Typically, most printing failures occur within the first few minutes of printing. However, when using support structures in general (but specifically with soluble materials), prints can also fail very late in the process. From my experience, this often happens due to oozing, dripping, or a clogged nozzle. When observing the 3D printer, you might notice a short delay before the material comes out of the extruder after a tool change. These issues seem to occur frequently when a long-time elapses between nozzle changes.

One way to tackle these problems is to use a prime tower. Doing so creates a small structure next to the model. The printer uses this structure to ensure that old burnt-up material in the nozzle lands on the prime tower, and the extruder is ready to print the next layer right away. In addition, you can also instruct the printer to wipe the inactive nozzle on the prime tower, which can further help prevent dripping and oozing.

Tips for 3D-Printing with Dissolvable Support Structures

In addition, it's important to closely follow the manufacturer’s recommendation regarding the print speed. Choosing too high print speeds might cause the support material to not adhere properly, which, in the long run, can cause nozzle clogs and failed prints. Make sure to correctly prepare the print bed using the method recommended by the manufacturer.

Post-Print Cleanup

Once the printed parts have cooled, remove them from the print bed carefully. Then, try to extract the soluble support material without trying to dissolve it right away. You can do this using the same method you’d use to remove other support structures. Typically, the support material is designed so that it easily detaches from the main part.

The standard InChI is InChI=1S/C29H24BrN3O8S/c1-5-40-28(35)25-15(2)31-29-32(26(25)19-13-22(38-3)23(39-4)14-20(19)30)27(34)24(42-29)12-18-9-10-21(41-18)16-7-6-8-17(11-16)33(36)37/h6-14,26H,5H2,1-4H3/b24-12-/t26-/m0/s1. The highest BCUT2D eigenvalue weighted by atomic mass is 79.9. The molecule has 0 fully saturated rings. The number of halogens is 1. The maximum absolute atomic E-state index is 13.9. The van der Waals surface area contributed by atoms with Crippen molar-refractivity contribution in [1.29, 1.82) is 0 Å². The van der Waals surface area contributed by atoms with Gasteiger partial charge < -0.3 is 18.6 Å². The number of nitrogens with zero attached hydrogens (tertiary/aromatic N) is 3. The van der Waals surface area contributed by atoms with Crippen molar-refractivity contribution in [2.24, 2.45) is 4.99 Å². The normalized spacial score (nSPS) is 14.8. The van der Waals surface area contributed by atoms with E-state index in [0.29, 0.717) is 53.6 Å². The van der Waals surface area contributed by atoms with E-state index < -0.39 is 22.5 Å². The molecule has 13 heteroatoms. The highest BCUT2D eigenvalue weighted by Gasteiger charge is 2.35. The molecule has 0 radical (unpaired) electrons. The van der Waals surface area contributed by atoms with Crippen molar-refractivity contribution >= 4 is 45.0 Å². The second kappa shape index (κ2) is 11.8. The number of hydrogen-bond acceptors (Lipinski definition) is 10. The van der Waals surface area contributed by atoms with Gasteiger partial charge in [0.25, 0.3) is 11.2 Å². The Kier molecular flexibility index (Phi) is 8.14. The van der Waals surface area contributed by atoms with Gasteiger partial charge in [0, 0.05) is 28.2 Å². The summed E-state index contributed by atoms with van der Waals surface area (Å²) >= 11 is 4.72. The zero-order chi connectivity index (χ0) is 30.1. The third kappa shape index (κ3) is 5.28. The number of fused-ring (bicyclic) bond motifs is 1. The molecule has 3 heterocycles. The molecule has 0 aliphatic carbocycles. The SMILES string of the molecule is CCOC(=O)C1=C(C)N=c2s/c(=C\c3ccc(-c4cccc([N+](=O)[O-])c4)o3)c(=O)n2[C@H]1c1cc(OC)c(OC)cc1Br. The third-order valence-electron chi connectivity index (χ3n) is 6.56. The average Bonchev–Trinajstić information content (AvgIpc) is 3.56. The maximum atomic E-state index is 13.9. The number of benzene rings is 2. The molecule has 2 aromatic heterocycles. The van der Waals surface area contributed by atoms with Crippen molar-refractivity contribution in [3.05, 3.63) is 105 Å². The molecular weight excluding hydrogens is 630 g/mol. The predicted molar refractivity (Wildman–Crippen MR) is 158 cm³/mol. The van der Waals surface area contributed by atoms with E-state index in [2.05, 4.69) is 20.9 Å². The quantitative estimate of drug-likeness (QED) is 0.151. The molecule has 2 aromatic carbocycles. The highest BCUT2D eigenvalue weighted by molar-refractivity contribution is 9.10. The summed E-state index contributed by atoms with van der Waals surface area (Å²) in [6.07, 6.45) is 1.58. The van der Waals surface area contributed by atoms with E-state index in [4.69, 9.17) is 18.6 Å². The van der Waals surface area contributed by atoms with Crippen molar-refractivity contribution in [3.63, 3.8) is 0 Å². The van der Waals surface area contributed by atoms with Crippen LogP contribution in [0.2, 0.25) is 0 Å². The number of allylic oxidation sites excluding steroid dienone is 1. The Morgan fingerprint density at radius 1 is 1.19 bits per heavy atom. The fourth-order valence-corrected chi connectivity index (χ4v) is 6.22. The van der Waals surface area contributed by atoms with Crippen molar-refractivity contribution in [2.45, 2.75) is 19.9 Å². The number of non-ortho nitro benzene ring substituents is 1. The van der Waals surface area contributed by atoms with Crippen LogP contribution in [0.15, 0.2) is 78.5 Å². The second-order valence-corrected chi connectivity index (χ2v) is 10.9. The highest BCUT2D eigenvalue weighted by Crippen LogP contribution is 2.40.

Tips for 3D-Printing with Dissolvable Support Structures

If that doesn’t work, use the process recommended by the manufacturer to dissolve the material. From my experience, you’ll most likely experience difficulties removing support structures from small parts and cavities. After dissolving, make sure that the remaining waste material is disposed of properly. For more information, please refer to the material's datasheet or your local recycling center.

Summary

Soluble support structures offer greater freedom of choice when creating designs for 3D printing. Typically, these materials are more difficult to work with than regular 3D printing filaments. Therefore, you should closely follow the manufacturer’s print speed, temperature, and print bed preparation recommendations.

In the slicing software, place supports only where necessary. Keep in mind that there’s no one-size-fits-all solution that works well for every single 3D-printable model. However, I like to use Zig-Zag supports with a density of around 15%, as I find these settings offer a good mix of stability and print speed.

When the print finishes, try to remove the support structures without dissolving them. If that doesn’t work, dissolve the support structures according to the manufacturer’s instructions. Dispose of leftover waste under your local recycling rules and laws.